=>POD READINESS DECLARATION: (IF) everything is in good standing, it is time to Communicate to staff that the POD is ready to open, and also to let the local Health Department know that your POD is ready to open (or in the Case of a Closed POD let them know that dispensing operations have begun).

=>EDS DEMOBILIZATION: Upon completion, stand down EDS operations are ordered and the site will return to normal operations. Staff might be released or re-deployed. Left over assets and supplies are accounted for, equipment and resources are restored to original, pre-incident condition and capabilities. Review of expenditures and in-kind costs incurred during the operation. Host facility is safely restored to safe pre-event condition. Disposal of waste, including bio-hazardous waste, appropriate cleaning measures, etc. occur. Review this operation and address the need for adjustments and any staffing related issues, overall organizational readiness to respond to another imminent emergency is assessed, gauge resource (personnel and material) level, identify critical asset needs, identify gaps and problems, recommended changes in emergency response plans, initial lessons learned documentation including issues and accomplishments of the event and mission. Initiate the plan and described to personnel to return to prior readiness state, ensure Critical Incident Stress Management (CISM) resources are identified, as well as symptoms of Critical Incident Stress.

=>RETURN TO READINESS STATE: Begin to reconstitute mass prophylaxis personnel and supplies, conduct inventories and request replacement resources and equipment. Update staffing rosters. Follow-up, tracked information, and add to the appropriate information database.


----------------------------------------------OTHER IMPRESSIONS----------------------------------------------


Adequate standards and systems have been worked out and allocated by our Federal government to effectively enable Medical countermeasures in the event of an outbreak. This overview helps to consolidate information necessary to ensure all stakeholders are included in the planning process, and all standards, laws, policies, rules, regulations and resources are considered during POD operations. There are UN goals factored in to vaccination activities, such as the Millennium Development Goals that relate to Food outbreaks and Zoonotic disease (that could be imported to the U.S.). We also have Zika concerns, Flu concerns, chemical, and bio-terrorism concerns. Further, we have outbreaks in U.S. "Sanctuary cities” (this is irresponsible gross negligence on the part of their Public Health officials, local leadership and others to intentionally let this happen, when we all know that many illegal aliens do not have proper vaccinations, and no one is demanding to checking them with an antibody titer test). This leads us to contemplate what will we do with Illegal Aliens when we try to register them at a POD? In the case of foreign travelers, they should present their International Certificate of Vaccination or prophylaxis information to authorities according to the International Health Regulations (2005). All other U.S. citizens will present to POD’s at their place of work, or at Open POD’s as described above. In the case of the influenza virus, we might stockpile anti-Flu drugs such as Oseltamivir (trade name Tamiflu) and Zanamivir (trade name Relenza) along with associated adjuvants, and vaccinate anyone who has not been (if available), starting with the most vulnerable populations. The groups involved in Flu Global Medical Countermeasures might include the World Health Organization (WHO), the Food and Agriculture Organization of the United Nations (FAO), the World Organization for Animal Health (OIE), and 88 foreign Governments to address the situation through planning, greater monitoring, and full transparency in reporting and investigating influenza occurrences. The United States and these international partners have led global efforts to encourage countries to heighten surveillance for outbreaks and to rapidly introduce containment measures. The U.S. Agency for International Development (USAID) and the U.S. Departments of State, Health and Human Services (HHS), and Agriculture (USDA) are coordinating future international response measures on behalf of the White House with departments and agencies across the federal government. Ongoing detailed mutually coordinated onsite surveillance and analysis of human and animal flu outbreaks are being conducted and reported by the USGS National Wildlife Health Center, the CDC, the ECDC, the World Health Organization, the European Commission, the National Influenza Centers, and others. At any given time, priorities could be shifted to focus on other emerging diseases should an outbreak occur. Readiness can be improved by:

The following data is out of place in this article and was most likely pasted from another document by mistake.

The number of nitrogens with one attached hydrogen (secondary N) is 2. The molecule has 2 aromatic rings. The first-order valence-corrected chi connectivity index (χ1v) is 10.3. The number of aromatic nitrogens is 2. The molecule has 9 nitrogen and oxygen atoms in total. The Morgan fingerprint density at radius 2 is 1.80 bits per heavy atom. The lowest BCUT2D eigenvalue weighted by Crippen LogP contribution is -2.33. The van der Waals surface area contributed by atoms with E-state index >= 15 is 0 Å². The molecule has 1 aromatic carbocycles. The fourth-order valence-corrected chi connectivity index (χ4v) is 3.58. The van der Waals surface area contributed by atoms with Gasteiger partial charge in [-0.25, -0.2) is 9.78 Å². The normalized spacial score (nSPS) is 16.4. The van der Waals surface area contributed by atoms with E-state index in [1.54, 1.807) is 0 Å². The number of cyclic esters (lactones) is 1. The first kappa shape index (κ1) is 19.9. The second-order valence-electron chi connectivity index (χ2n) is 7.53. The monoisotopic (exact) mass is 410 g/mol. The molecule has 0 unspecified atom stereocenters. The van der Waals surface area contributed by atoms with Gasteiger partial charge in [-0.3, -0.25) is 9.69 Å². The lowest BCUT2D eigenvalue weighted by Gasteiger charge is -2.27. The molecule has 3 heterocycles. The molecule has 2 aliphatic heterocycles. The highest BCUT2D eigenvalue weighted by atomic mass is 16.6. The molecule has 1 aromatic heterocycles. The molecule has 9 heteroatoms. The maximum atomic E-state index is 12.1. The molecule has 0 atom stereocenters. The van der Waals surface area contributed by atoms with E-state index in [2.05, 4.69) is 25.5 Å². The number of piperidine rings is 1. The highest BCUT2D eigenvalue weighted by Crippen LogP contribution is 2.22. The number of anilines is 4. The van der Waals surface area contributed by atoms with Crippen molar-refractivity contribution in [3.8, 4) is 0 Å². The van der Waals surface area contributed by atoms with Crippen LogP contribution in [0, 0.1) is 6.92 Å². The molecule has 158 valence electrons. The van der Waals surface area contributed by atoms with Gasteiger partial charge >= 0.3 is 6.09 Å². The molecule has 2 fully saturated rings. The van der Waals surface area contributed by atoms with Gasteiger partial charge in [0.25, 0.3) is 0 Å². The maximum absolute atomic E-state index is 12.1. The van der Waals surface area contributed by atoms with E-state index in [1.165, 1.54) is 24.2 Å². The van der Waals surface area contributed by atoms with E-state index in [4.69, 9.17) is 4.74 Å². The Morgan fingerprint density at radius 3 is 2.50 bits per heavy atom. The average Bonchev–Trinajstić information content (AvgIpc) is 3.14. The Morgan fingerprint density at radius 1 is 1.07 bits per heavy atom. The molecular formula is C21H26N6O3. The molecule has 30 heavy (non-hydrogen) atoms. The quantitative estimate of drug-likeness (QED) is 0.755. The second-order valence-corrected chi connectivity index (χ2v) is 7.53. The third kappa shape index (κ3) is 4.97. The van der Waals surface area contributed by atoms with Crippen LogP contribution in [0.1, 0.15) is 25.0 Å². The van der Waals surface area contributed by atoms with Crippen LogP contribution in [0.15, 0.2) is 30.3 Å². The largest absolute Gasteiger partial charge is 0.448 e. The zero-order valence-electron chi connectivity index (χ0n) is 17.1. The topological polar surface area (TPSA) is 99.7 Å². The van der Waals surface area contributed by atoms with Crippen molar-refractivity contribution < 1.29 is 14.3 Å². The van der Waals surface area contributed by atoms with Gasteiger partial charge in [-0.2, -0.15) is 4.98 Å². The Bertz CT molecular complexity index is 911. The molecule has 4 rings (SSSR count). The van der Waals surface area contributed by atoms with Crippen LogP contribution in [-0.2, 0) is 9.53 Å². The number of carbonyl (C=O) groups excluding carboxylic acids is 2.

=>Elevating the bio-threat issue on national agendas

=>Coordinating efforts among donor and affected regions (and among other nations)

=>More effectively mobilizing and leveraging resources

=>Increasing transparency in disease reporting and surveillance

=>Building further capacity to identify, contain and respond to a pandemic influenza, and other diseases


Awaiting Votes
Voting in Progress
Off Topic
Idea No. 265